• Refresher training ensures that participants have an opportunity to revisit and refocus their efforts around key concepts and skills, engage in additional practice opportunities, share successes and strategies, discuss and address challenges, and ask questions as needed

4. Recognize and reward learning transfer/celebrate early wins

  • Initial learning transfer is hard and does not typically feel natural or result in immediate, complete success. That’s why it’s important to recognize small, early wins in order to encourage continued application
  • Recognizing early adopters and sharing their best practices encourages others to jump on board
  • Where possible, use the CRM system to identify the adoption of new activities and behaviors and provide reinforcement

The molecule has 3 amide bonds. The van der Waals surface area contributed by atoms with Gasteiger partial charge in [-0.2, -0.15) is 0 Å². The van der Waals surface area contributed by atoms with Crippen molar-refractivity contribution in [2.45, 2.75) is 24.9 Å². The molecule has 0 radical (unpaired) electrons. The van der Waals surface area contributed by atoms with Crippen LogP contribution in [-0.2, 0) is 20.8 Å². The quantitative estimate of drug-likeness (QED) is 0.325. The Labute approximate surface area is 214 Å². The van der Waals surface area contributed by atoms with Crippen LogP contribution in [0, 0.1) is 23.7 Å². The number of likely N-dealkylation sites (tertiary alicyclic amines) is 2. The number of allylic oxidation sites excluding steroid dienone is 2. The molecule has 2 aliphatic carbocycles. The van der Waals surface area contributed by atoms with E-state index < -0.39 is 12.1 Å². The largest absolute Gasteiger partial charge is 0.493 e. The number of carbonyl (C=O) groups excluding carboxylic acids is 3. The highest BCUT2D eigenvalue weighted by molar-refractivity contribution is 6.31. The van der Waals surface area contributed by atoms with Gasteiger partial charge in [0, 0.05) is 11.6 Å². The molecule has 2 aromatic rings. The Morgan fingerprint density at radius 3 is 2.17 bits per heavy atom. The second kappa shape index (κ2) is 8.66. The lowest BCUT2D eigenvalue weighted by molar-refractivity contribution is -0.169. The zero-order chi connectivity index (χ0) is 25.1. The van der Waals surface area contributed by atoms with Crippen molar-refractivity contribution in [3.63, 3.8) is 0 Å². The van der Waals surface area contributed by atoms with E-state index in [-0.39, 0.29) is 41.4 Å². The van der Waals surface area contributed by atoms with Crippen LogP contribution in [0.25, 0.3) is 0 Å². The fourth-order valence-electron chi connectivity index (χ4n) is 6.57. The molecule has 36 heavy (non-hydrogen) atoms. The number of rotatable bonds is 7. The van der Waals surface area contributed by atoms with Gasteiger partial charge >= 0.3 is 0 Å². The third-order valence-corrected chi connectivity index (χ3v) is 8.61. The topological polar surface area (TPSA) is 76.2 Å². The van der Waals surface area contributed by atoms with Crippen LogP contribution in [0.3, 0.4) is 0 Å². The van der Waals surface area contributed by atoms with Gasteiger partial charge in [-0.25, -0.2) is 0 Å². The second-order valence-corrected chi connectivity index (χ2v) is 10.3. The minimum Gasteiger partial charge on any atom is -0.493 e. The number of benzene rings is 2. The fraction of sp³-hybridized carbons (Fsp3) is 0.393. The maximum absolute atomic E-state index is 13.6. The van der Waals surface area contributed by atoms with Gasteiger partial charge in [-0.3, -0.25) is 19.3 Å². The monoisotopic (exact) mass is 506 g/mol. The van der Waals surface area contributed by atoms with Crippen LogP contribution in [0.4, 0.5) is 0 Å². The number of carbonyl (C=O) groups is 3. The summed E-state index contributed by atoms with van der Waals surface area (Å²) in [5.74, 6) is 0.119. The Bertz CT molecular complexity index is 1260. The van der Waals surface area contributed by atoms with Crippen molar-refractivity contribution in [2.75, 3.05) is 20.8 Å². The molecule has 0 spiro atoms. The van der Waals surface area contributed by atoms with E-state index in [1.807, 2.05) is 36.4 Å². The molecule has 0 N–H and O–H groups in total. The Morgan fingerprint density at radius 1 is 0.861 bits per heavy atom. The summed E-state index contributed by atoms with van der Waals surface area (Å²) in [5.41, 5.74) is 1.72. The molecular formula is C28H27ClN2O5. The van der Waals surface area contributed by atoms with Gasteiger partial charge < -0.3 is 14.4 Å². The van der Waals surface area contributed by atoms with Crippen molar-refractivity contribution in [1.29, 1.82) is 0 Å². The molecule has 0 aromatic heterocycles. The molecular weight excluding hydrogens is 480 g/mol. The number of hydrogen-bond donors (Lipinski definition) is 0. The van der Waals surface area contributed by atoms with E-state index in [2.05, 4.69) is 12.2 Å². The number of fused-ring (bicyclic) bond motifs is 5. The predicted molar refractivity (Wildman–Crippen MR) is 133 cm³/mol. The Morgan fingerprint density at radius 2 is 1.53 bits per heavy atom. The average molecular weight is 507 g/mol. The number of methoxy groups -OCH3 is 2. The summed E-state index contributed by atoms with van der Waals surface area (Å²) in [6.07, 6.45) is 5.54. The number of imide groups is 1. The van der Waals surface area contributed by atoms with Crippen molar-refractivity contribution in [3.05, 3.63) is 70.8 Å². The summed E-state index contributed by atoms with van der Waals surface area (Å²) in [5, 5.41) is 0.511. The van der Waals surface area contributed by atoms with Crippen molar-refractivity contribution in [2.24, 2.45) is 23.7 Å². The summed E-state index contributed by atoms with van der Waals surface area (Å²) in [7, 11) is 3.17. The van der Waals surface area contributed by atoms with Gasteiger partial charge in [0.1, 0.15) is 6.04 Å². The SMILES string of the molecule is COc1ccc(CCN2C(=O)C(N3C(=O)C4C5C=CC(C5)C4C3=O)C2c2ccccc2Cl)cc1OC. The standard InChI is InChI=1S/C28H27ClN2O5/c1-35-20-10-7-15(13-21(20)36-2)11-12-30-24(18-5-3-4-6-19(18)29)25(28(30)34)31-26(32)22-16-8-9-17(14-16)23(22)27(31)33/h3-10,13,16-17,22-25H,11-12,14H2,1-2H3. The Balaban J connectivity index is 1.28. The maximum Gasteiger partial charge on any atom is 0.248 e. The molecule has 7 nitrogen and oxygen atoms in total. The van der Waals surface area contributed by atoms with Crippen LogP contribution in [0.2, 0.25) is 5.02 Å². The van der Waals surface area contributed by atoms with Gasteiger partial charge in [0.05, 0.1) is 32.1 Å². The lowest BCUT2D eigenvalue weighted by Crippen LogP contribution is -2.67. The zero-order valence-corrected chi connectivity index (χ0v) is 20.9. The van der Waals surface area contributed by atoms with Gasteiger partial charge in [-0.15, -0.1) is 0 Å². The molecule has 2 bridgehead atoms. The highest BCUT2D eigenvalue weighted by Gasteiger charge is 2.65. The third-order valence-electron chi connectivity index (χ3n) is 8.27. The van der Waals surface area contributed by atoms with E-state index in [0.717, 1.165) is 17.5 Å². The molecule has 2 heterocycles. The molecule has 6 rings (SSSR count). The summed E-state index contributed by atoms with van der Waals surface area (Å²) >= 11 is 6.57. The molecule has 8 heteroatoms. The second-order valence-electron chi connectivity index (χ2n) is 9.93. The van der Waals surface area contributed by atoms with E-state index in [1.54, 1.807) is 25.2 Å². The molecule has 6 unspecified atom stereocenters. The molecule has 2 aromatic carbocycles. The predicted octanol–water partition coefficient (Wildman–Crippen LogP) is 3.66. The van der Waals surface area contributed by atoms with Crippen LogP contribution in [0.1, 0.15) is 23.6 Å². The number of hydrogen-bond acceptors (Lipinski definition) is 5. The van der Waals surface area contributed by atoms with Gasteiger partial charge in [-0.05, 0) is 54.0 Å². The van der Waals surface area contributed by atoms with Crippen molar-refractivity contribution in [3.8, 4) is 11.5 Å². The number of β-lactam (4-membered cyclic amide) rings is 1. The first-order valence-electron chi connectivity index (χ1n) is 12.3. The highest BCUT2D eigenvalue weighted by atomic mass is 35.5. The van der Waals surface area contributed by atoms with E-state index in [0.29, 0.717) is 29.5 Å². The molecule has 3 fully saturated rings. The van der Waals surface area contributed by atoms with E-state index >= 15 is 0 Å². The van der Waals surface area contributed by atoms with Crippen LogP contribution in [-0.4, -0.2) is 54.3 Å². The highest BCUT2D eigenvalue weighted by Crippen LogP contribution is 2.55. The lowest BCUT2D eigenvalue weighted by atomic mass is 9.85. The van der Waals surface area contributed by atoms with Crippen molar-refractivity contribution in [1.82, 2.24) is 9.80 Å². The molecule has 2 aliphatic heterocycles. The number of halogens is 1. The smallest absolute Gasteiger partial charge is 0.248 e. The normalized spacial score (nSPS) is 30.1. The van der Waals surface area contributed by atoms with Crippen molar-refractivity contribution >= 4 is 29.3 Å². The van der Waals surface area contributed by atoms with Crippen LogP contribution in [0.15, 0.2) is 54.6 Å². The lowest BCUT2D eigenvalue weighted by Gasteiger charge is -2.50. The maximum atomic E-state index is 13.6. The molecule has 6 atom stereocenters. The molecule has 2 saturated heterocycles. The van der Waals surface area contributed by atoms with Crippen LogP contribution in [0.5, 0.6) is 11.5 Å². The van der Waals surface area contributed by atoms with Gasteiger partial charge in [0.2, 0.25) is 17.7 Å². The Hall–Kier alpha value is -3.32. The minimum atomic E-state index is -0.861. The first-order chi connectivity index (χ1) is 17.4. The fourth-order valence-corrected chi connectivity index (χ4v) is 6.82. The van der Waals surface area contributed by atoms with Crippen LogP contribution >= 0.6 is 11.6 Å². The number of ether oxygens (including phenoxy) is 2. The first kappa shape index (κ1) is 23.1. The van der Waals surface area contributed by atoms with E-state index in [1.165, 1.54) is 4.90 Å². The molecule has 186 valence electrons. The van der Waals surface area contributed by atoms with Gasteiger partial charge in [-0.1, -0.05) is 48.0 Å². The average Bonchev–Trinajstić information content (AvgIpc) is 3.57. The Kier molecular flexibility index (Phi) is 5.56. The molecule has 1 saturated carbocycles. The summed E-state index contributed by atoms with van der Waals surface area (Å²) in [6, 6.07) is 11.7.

5. Ensure peer support

  • Encourage learners to develop support networks during training. After training, facilitate the exchange of ideas between peers via online discussion forums
  • Identify and develop mentors or “champions” of the new approach, who will consistently model new skills and share best practices
  • Develop a culture of peer coaching and reinforcement

The time and effort you invest in these strategies significantly increase the return on your training investment. They will also contribute to stronger partnerships between key stakeholders, such as senior, middle and front-line management, HR, Training & Development and the end learner/sales performer.

Taking you where you want to go starts with a conversation…

Give me a little info and I’ll be back with you shortly.

Dana Perkins
Executive Vice-President – Sales and Consulting